Is there a piece of advice or something you’ve found particularly important for YOU, which you could share with us here?

I have been given lots of advice from various sources but a really important piece for me was learning to celebrate every step of the way. Before, I never really stopped to breathe –  when I succeeded it was just on to the next thing! I’m more inclined to criticise myself – if I’m giving a talk or something I look straight at would I didn’t get right and what I didn’t do right, so an important thing I’ve learnt is to celebrate every little success –  and quite wildly! Really ‘big yourself up’ to reprogram your brain to expect success and cultivate an attitude of ‘you can do it’.

For me it’s also about breaking things down into smaller steps – I use little sticky notes and as I do a task I take it out into another room and just watch them accumulate. The further you break tasks down, the quicker you’ll get your stickers from one room to the other! I know it sounds really childish but it feels really good!

What would you say has been one of your very best moments to date in your business that you could share with us?

Well, the working with young people – that part of it is just easy… I’m in the flow and I love it. It’s the stuff behind the scenes that is challenging for me, so for example, getting my website on the first page of Google, that for me was quite something!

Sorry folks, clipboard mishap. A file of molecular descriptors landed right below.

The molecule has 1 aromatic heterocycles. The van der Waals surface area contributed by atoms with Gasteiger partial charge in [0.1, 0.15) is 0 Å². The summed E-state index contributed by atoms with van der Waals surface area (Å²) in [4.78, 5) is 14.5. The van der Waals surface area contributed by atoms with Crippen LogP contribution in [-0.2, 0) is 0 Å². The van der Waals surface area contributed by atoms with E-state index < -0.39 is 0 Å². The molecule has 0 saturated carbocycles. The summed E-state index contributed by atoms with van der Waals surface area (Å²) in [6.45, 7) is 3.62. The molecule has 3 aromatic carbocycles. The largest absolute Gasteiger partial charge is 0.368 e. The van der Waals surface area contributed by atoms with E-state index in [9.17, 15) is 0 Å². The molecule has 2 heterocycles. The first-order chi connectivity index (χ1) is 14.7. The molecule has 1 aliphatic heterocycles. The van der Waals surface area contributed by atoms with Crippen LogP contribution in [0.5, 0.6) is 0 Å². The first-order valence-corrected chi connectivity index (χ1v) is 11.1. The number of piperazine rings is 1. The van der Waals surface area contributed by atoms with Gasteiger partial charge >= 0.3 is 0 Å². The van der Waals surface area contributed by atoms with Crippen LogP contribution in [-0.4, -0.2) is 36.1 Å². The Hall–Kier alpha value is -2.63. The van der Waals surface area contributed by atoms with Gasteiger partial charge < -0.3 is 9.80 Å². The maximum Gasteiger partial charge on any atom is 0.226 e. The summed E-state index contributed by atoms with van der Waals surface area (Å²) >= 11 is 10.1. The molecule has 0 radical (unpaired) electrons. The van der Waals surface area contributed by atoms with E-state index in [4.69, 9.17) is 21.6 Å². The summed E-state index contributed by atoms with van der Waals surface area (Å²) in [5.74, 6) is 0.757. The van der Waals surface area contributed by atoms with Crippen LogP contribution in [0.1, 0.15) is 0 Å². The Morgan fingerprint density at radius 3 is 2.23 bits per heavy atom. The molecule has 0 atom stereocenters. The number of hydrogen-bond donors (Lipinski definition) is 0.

And doing videos for my website… if you only knew the agony that was for me! I still feel so really happy when people comment on them and say how good they think they are.

It’s interesting what you say about how working with young people is the ‘easy’ bit and the challenges come from the behind the scenes things like marketing, but I guess you can’t have one without the other.  You have to get those pieces in place in order to DO the work that brings you joy and delight.

Absolutely. Actually, the biggest shift for me has been to love the marketing and to change my perspective on it. I used to have to chain myself to my computer and now I actually like it.

I agree with you – you do need to learn to love marketing because that’s the bit that’s going to allow you to make your difference – that’s the way I like to look at it!